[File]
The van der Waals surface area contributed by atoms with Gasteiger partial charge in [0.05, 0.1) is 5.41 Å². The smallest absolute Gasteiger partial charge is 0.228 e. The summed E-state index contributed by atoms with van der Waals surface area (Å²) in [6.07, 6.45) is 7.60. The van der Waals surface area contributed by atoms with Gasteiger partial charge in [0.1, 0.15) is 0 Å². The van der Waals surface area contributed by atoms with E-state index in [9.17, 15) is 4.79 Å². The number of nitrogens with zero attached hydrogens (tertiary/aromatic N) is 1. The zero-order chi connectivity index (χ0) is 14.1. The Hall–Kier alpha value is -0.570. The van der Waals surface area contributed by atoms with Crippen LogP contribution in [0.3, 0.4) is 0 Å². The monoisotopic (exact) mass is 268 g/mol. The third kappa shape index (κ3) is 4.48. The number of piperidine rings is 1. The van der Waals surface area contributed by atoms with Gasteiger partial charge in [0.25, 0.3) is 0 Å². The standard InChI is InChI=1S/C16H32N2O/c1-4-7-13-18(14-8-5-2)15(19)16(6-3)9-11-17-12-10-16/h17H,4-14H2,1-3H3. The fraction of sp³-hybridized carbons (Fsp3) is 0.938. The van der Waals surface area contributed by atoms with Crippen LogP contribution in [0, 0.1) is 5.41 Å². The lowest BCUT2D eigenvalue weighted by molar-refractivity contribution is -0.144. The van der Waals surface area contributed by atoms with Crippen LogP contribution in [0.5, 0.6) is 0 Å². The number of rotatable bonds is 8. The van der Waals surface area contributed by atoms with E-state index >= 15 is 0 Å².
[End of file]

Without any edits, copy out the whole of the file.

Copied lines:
The van der Waals surface area contributed by atoms with Gasteiger partial charge in [0.05, 0.1) is 5.41 Å². The smallest absolute Gasteiger partial charge is 0.228 e. The summed E-state index contributed by atoms with van der Waals surface area (Å²) in [6.07, 6.45) is 7.60. The van der Waals surface area contributed by atoms with Gasteiger partial charge in [0.1, 0.15) is 0 Å². The van der Waals surface area contributed by atoms with E-state index in [9.17, 15) is 4.79 Å². The number of nitrogens with zero attached hydrogens (tertiary/aromatic N) is 1. The zero-order chi connectivity index (χ0) is 14.1. The Hall–Kier alpha value is -0.570. The van der Waals surface area contributed by atoms with Crippen LogP contribution in [0.3, 0.4) is 0 Å². The monoisotopic (exact) mass is 268 g/mol. The third kappa shape index (κ3) is 4.48. The number of piperidine rings is 1. The van der Waals surface area contributed by atoms with Gasteiger partial charge in [0.25, 0.3) is 0 Å². The standard InChI is InChI=1S/C16H32N2O/c1-4-7-13-18(14-8-5-2)15(19)16(6-3)9-11-17-12-10-16/h17H,4-14H2,1-3H3. The fraction of sp³-hybridized carbons (Fsp3) is 0.938. The van der Waals surface area contributed by atoms with Crippen LogP contribution in [0, 0.1) is 5.41 Å². The lowest BCUT2D eigenvalue weighted by molar-refractivity contribution is -0.144. The van der Waals surface area contributed by atoms with Crippen LogP contribution in [0.5, 0.6) is 0 Å². The number of rotatable bonds is 8. The van der Waals surface area contributed by atoms with E-state index >= 15 is 0 Å².